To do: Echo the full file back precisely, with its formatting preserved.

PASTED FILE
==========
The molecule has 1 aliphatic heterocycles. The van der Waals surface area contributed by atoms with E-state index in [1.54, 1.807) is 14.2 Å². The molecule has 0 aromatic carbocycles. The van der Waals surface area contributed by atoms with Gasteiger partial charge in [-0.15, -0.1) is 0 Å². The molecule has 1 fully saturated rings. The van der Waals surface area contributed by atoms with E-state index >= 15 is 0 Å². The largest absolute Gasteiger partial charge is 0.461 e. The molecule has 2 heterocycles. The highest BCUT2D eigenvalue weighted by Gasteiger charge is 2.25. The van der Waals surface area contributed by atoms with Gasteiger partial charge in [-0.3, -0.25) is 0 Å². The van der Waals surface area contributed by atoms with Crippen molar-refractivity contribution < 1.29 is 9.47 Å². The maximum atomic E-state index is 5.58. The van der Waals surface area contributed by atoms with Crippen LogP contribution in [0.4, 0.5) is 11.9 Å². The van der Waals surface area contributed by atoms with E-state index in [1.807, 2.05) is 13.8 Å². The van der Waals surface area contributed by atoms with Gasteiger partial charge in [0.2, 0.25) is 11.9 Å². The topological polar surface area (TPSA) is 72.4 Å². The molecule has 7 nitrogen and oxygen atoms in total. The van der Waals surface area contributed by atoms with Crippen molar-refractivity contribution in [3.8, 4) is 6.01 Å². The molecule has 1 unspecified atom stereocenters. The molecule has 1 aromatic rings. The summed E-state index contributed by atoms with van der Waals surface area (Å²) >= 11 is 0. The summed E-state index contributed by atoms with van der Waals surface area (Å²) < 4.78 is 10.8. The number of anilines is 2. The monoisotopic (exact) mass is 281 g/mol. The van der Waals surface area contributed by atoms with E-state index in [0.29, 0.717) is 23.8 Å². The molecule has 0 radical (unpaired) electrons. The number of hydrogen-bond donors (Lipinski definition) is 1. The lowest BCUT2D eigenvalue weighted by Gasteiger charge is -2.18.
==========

The molecule has 1 aliphatic heterocycles. The van der Waals surface area contributed by atoms with E-state index in [1.54, 1.807) is 14.2 Å². The molecule has 0 aromatic carbocycles. The van der Waals surface area contributed by atoms with Gasteiger partial charge in [-0.15, -0.1) is 0 Å². The molecule has 1 fully saturated rings. The van der Waals surface area contributed by atoms with E-state index >= 15 is 0 Å². The largest absolute Gasteiger partial charge is 0.461 e. The molecule has 2 heterocycles. The highest BCUT2D eigenvalue weighted by Gasteiger charge is 2.25. The van der Waals surface area contributed by atoms with Gasteiger partial charge in [-0.3, -0.25) is 0 Å². The van der Waals surface area contributed by atoms with Crippen molar-refractivity contribution < 1.29 is 9.47 Å². The maximum atomic E-state index is 5.58. The van der Waals surface area contributed by atoms with Crippen LogP contribution in [0.4, 0.5) is 11.9 Å². The van der Waals surface area contributed by atoms with E-state index in [1.807, 2.05) is 13.8 Å². The van der Waals surface area contributed by atoms with Gasteiger partial charge in [0.2, 0.25) is 11.9 Å². The topological polar surface area (TPSA) is 72.4 Å². The molecule has 7 nitrogen and oxygen atoms in total. The van der Waals surface area contributed by atoms with Crippen molar-refractivity contribution in [3.8, 4) is 6.01 Å². The molecule has 1 unspecified atom stereocenters. The molecule has 1 aromatic rings. The summed E-state index contributed by atoms with van der Waals surface area (Å²) >= 11 is 0. The summed E-state index contributed by atoms with van der Waals surface area (Å²) < 4.78 is 10.8. The number of anilines is 2. The monoisotopic (exact) mass is 281 g/mol. The van der Waals surface area contributed by atoms with E-state index in [0.29, 0.717) is 23.8 Å². The molecule has 0 radical (unpaired) electrons. The number of hydrogen-bond donors (Lipinski definition) is 1. The lowest BCUT2D eigenvalue weighted by Gasteiger charge is -2.18.